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FROM THIS EPISODE

As the scandal over abuse of Iraqi detainees at the hands of American troops continues to make headlines around the world, US Secretary of Defense Donald Rumsfeld and other Pentagon officials have tried to lay the blame on a few soldiers gone bad. Yet increasingly, questions are being raised about who authorized the treatment, and how far up the chain of command responsibility really lies. Should Pentagon officials resign? Were military intelligence officers or the CIA part of the problem? Did the Pentagon create a culture of crisis that helped condone controversial interrogation techniques? Guest host Sara Terry explores who-s ultimately responsible for the kind of abuse that happened at Abu Ghraib prison with military journalists and intelligence interrogators, human rights advocates, and a former attorney for the Justice Department.
  • Making News: Defense Secretary Rumsfeld in Iraq
    US Secretary of Defense Donald Rumsfeld made a surprise visit to Baghdad today, and met with military commanders to discuss conditions at American-run prisons. He also held a town-hall meeting, where he got more than a few appreciative laughs. Anne Scott-Tyson, who covers the Pentagon for the Christian Science Monitor, says Rumsfeld's goal was to demonstrate leadership, deflect criticism of himself, and boost troop morale.
  • Reporter's Notebook: Surprise Election Results in India
    Prime Minister Atal Bihari Vajpayee resigned today after his ruling coalition was went down to an unexpected defeat in the polls. Equally stunning is the resurrection of the late Indira Gandhi's Congress Party which, after decades of being a prime political force, had nearly been relegated to history. Stanley Wolpert, longtime professor of Indian history at UCLA and author of more than 20 books on South Asia, says the election of this latest Gandhi is a reaffirmation of India's secularism.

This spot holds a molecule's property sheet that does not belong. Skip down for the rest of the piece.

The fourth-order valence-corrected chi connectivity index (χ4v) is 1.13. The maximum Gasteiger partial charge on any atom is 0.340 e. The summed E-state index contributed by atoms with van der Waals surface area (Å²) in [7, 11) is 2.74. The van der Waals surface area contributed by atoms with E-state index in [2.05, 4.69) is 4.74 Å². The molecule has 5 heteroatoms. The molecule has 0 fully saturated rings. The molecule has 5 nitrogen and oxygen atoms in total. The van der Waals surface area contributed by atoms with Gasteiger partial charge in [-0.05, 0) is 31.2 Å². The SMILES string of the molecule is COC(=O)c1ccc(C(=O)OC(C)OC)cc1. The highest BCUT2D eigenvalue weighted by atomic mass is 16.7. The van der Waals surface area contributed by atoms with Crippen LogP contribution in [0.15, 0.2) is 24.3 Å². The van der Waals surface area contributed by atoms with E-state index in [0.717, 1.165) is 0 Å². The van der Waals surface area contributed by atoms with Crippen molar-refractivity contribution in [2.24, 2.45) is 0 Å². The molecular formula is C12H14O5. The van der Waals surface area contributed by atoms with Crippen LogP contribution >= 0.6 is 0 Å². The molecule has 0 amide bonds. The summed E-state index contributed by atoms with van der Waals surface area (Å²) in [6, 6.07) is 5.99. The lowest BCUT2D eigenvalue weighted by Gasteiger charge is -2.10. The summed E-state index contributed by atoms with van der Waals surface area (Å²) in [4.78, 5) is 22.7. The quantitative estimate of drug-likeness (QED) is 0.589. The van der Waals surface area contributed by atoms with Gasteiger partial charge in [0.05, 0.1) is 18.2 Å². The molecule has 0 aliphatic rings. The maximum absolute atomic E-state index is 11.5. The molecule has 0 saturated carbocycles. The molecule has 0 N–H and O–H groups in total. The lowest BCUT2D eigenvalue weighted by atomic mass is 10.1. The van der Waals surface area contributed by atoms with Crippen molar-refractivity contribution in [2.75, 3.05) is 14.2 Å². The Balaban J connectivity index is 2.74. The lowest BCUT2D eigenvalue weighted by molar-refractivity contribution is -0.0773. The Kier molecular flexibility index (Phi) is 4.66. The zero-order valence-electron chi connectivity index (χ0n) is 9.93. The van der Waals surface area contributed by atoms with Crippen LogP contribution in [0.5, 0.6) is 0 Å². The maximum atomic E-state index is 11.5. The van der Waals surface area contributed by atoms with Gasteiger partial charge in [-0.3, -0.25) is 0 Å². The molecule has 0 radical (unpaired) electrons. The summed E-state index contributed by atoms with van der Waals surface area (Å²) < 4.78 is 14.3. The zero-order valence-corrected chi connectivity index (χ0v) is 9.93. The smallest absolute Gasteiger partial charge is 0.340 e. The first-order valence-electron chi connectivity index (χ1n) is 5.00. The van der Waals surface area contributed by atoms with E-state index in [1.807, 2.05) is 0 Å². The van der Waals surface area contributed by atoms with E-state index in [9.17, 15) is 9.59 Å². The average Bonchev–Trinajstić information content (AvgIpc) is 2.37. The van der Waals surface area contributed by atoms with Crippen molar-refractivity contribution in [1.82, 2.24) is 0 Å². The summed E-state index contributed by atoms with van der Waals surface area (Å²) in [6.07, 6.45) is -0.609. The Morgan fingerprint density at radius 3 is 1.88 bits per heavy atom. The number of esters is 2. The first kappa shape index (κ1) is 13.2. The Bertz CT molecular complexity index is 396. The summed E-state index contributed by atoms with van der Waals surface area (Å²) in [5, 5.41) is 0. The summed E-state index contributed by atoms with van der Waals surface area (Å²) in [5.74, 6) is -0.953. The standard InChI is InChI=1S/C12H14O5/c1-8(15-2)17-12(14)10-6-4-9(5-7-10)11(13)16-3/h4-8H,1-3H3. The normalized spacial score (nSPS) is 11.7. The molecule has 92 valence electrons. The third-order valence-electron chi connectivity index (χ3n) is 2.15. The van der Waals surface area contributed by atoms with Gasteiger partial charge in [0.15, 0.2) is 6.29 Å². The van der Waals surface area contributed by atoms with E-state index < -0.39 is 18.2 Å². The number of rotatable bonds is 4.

Guest host SARA TERRY is an award-winning writer and photographer, who has written for the Christian Science Monitor, New York Times, Fast Company, Rolling Stone and the Boston Globe. Her current photo-documentary project is "Aftermath: Bosnia's Long Road to Peace."

Army Times editorial on failure of military leadership, accountability

The Geneva Conventions

International Red Cross' report on coalition force's treatment of Iraqi detainees

Military Occupational Specialties (MOS) 95B on Military Police

The My Lai Massacre and Its Cover-Up by US Army

My Lai 4: A Report on the Massacre and Its Aftermath by Seymour Hersh

Tailhook Report by the Office of the Inspector General

War Crimes Act of 1996

Prime Minister Vajpayee

Sonia Gandhi, President of National Congress Party

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